Open main menu

Fritz Wilhelm Faiss (March 6, 1905 – October 1, 1981) was a German-American abstract expressionist artist.

Fritz Faiss
Fritz Wilhelm Faiss

(1905-03-06)March 6, 1905
Died(1981-10-01)October 1, 1981
NationalityGerman American
EducationStaatliches Bauhaus, State Academy of Fine Arts Stuttgart
Known forPainting
MovementAbstract expressionism
Spouse(s)Janet Wullner
AwardsPrix de Rome

Life and workEdit

Faiss was born on March 6, 1905 in the town of Furtwangen, a town in the Black Forest section of Germany.[1][2] He studied at the Bauhaus, where he was influenced by various artists including Paul Klee and Wassily Kandinsky, as well as the Stuttgart Academy of Fine Arts.[2][3][4] He also had training as a medical doctor.[2] Faiss flourished in his art and teaching until the Nazis took power, and thereafter he was viewed by the German government as a degenerate artist.[2] He was harassed by the Gestapo and forbidden to work as an artist, and much of his artwork was destroyed.[1][2] Eventually he was sent by the Nazis to a forced labor camp, where he spent about a year and became very sick.[1][2] After the war, he returned to his art and teaching.

In 1951, he emigrated to the United States, where he settled in Pasadena, California. He became renowned for his hot wax artwork known as encaustic painting,[4][5][6], but he also became an expert painter using many other methods including monotypes, water colors, tempera, lithography, woodcuts, stained glass, and line drawings.[5][4][7] Much of his art has biblical, mythological, and mystical themes.[8][9][10] He taught at UCLA and Otis Art Institute, and eventually became a tenured professor of art at California State University, Northridge,[1] where he retired as professor emeritus in 1973.[11] His artwork has been installed and exhibited throughout the world, including France, Italy, Germany, England, and the United States.[4][2]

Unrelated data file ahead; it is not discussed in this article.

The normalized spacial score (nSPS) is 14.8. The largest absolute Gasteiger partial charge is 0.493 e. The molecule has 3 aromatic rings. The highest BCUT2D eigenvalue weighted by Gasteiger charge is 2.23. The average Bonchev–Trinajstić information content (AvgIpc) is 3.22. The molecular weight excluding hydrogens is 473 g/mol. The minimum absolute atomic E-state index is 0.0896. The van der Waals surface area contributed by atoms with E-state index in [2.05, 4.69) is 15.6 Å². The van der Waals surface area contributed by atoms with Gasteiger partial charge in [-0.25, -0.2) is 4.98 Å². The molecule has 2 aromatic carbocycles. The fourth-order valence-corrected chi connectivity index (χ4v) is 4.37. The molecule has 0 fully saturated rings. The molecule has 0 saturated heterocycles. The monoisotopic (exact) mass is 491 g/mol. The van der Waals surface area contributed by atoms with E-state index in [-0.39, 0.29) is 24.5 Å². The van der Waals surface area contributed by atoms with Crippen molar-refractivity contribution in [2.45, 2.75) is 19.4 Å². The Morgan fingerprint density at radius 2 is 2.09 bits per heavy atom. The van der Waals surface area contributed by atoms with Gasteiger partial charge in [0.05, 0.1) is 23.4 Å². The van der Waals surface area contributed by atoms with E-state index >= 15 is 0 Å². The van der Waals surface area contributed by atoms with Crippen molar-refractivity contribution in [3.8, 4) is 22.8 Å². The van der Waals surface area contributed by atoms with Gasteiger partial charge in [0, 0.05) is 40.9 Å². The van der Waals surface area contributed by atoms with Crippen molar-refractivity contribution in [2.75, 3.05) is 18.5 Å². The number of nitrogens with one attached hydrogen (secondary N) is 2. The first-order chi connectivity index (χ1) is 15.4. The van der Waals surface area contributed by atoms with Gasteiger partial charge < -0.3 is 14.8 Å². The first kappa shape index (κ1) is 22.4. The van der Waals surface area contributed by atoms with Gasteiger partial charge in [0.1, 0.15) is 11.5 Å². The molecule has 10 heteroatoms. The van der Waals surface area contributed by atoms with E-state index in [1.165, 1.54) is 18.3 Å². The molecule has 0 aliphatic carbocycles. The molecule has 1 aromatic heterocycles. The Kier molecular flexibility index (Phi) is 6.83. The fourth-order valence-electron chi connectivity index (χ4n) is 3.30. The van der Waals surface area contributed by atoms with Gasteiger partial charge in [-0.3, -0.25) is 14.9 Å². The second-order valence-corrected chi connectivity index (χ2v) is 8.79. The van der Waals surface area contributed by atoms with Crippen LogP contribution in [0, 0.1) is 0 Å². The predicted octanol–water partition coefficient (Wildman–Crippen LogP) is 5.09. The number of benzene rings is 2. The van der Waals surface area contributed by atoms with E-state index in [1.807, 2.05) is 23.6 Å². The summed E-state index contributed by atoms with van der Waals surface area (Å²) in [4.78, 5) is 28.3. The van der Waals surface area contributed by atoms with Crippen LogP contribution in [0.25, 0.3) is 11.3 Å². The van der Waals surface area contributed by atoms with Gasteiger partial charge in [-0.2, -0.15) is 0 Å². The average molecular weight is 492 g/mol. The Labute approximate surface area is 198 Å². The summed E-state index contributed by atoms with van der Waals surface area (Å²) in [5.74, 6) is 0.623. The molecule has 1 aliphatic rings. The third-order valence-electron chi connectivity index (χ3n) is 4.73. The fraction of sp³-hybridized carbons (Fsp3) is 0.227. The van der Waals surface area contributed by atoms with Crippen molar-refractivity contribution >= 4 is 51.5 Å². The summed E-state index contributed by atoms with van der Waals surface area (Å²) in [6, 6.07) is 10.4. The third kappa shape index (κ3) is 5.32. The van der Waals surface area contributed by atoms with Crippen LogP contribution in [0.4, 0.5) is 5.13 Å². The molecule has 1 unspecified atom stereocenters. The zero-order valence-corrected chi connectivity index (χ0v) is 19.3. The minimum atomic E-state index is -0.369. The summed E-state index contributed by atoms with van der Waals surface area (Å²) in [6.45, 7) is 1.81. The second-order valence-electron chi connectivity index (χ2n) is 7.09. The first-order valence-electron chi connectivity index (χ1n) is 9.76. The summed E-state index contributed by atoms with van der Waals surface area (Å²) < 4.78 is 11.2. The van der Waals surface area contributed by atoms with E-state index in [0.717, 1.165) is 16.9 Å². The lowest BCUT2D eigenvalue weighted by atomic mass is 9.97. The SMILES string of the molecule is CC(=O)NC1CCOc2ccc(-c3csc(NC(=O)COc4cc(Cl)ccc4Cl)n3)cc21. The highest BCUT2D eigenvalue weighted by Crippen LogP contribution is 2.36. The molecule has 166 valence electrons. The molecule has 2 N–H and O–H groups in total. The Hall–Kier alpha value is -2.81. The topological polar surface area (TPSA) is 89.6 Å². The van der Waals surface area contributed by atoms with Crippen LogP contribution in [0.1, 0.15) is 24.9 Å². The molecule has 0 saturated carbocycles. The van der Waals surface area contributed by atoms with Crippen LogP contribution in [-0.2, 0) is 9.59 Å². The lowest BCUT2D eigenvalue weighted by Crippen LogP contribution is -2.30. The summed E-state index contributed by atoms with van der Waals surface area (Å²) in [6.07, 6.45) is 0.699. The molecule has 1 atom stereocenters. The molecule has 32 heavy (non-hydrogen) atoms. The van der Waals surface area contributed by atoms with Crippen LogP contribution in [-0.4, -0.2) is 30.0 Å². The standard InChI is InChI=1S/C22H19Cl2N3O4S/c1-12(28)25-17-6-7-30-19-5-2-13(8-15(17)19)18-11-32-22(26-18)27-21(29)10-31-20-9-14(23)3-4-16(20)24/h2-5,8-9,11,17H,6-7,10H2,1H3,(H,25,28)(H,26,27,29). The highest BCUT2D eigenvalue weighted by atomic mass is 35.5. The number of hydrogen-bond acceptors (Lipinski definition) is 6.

Personal lifeEdit

Faiss was married to Janet Wullner until his death in 1981 at the age of 76.[12]


  • Faiss, Fritz. Lenticle: two interviews with Fritz Faiss. Valencia Hills (Saugus, Calif.) : Green Hut Press, 1972.
  • Faiss, Fritz. Hackney jade and the war-horse. Valencia Hills, Calif. : Green Hut Press, 1977.
  • Faiss, Fritz. The blue glass Napoleon. Northridge, Calif. : Art Dept. Gallery, San Fernando Valley State College, 1964.
  • Faiss, Fritz. Concerning the way of color : an artist's approach. Valencia Hills, Calif. : Green Hut Press, 1977.
  • Faiss, Fritz. Out of loneliness. Saugus, Calif. : Green Hut Press, 1972.
  • Faiss, Fritz. Fritz Wilhelm Faiss : artist file : study photographs and reproductions of works of art with accompanying documentation 1920-2000. Frick Art Reference Library, 2000.
  • Faiss, Fritz. Modern art and man's search for the self. Saugus, Calif. : Green Hut Press, 1974.
  • Faiss, Fritz. Fritz Faiss, retrospective exhibition featuring the Big Sur and Cambria Pines Series : Palm Springs Desert Museum : 23 March, 1963. Palm Springs, Calf. : Palm Springs Desert Museum, 1963.
  • Faiss, Fritz, and Hilldebrandt, Hans. Fritz Faiss, Gesamtschau 1947 : Pforzheim, vom 3. Juni-2. Juli, in den Räumen der Militärregierung. Pforzheim : 1947.


  • 1935: Prix de Rome[4]
  • 1952: Huntington Hartford Foundation Fellowship[4]


  1. ^ a b c d "From Nazi War Camp to VSC: Art Professor's Uphill Struggle". Valley State Daily Sundial. May 3, 1966.
  2. ^ a b c d e f g "Fritz Faiss: A Retrospective". Trout Museum of Art. Retrieved October 27, 2018.
  3. ^ "Professor Sees New Art Love". Valley State College Sundial. January 11, 1963.
  4. ^ a b c d e f Reams, Maxine (October 19, 1952). "Unique Wax Paintings by Immigrant Artist Should Endure 10,000 Years". Los Angeles Times. G14.
  5. ^ a b Miller, Arthur (February 3, 1952). "Fritz Faiss Encaustic Work Shown". Los Angeles Times. D6.
  6. ^ Carr, D.G. (May 1966). "Fritz Faiss, Canoga Mission Art Center, Canoga Park". ArtForum. 4 (9): 17.
  7. ^ Miller, Arthur (July 20, 1958). "Exhibition by Faiss Dazzling". Los Angeles Times. E6.
  8. ^ Miller, Arthur (November 15, 1953). "Three One-Man Shows Hang on Local Scene". Los Angeles Times. D6.
  9. ^ Wilson, William (June 11, 1965). "Balance in Faiss' Work". Los Angeles Times. C4.
  10. ^ Baker, George (June 1963). "Fritz Faiss, Desert Museum, Palm Springs". ArtForum. 1 (12): 16.
  11. ^ Yeager, Jim (May 24, 1973). "Artist reflects on past". Northridge Daily Sundial. p.2.
  12. ^ "Janet Dee Wullner-Faiss Cloak". Appleton Post-Crescent. August 20, 2017. Retrieved October 27, 2018.